In Platon's time, Greek was not yet a standardized language. Every greek region had their own dialect. The Ionian was different from the Athenian, that again different from Spartan, and the Italian greek dialects were different still. Platon makes reference to these differences in Kratylos. Classical greek, as it is known today, is the koinae , the standardized language of the post-alexandrian oikumene, a product of the work of scholars whose main base was the Alexandria library (which served also as research, studying, and teaching center).

It is usually straightforward to find equivalents between classical greek and modern languages for words of common culture use like: house, ship, knife, loom, horse, sheep, river, tree, mountain, etc., because they denote easily identifiable tangible, physical objects that are common in western, indo-european cultures. Philosophical texts though, present a particular problem for translation because of the extreme variance of semantic fields of key terms used as compared with modern european languages. Kratylos is even more problematic because Platon uses his words in a technical sense, and uses them while he talks about them, without having a proper meta language at his avail. We should note that ususally our modern meta languages derive most of their words from greek roots. Here are some of the keywords used by Platon:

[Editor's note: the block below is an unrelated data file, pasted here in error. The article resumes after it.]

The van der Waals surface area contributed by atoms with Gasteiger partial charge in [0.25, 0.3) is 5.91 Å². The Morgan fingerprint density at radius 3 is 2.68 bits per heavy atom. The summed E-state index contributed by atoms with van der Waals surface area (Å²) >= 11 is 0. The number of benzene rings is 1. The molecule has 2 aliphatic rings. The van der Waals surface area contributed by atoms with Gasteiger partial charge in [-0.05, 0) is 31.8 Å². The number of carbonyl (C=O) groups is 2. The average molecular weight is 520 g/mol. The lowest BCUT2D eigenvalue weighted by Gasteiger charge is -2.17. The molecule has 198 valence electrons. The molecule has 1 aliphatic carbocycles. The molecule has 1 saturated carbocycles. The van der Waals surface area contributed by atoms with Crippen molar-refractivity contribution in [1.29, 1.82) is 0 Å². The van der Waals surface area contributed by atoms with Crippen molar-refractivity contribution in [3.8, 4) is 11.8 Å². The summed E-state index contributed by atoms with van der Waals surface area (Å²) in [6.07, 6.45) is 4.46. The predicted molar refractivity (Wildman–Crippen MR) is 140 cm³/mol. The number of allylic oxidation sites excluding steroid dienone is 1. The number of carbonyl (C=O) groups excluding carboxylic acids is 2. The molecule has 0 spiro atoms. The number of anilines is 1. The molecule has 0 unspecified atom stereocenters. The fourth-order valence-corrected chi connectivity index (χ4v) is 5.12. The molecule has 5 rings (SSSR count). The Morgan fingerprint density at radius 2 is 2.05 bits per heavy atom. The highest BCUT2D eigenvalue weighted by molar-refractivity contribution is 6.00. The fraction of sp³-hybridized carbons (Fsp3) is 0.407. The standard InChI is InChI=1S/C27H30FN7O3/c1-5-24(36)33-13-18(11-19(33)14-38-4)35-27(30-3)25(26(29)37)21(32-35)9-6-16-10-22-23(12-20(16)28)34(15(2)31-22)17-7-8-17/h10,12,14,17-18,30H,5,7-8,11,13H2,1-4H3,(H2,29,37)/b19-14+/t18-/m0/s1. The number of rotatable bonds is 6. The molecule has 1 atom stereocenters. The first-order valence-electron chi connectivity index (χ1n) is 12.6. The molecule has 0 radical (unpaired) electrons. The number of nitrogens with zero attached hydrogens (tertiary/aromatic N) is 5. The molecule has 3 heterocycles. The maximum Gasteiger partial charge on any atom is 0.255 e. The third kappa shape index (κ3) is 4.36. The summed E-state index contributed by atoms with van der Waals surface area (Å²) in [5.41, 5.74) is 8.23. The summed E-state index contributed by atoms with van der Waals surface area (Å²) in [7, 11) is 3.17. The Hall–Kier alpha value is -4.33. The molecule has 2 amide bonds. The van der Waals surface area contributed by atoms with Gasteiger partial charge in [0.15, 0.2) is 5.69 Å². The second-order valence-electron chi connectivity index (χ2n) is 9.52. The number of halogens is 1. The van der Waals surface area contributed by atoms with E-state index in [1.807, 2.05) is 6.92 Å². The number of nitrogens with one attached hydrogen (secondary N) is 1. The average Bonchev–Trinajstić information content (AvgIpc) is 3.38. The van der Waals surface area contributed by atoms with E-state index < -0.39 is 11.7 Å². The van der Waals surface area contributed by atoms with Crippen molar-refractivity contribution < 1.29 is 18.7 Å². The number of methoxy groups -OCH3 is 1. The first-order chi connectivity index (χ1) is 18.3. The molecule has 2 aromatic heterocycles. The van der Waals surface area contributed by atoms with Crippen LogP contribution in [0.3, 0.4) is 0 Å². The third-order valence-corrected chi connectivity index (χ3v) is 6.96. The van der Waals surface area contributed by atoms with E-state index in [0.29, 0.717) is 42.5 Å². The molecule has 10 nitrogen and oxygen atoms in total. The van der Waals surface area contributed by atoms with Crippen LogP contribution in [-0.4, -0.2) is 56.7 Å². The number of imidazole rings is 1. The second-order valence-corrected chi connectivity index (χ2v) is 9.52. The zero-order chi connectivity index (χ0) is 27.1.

onoma - name, denomination, appellation, designation,word, expression.

chraema - this semantic field denotes things of practical relevance and objects of human environment: thing, action, usage, money, belongings, happenings.

There are many similar-sounding, similar-meaning words in the field: chreia, chreos, chreoo, chrae, chraezoo, chraestos, chraestes, chraeo.

chraema was the term used by Protagoras. If the very global meaning of "thing" is substituted for the more specific sense of "objects of human environment" then we get the most obvious and commonsense statement of "the human is the measure of all objects of the human environment". No one in his right mind would want to argue against this. Otherwise what would they be there for? Today, one would call that statement a core requirement of ergonomics. And as ergonomics consultant, Protagoras might still make good money today.

pragma - things done, business, negotiation.

This term is used by Kratylos. There is very slight variance to chraema, but it might be significant. The semantic field of pragma is a little more oriented towards process, dealings, and doings. The word praxis belongs to this field.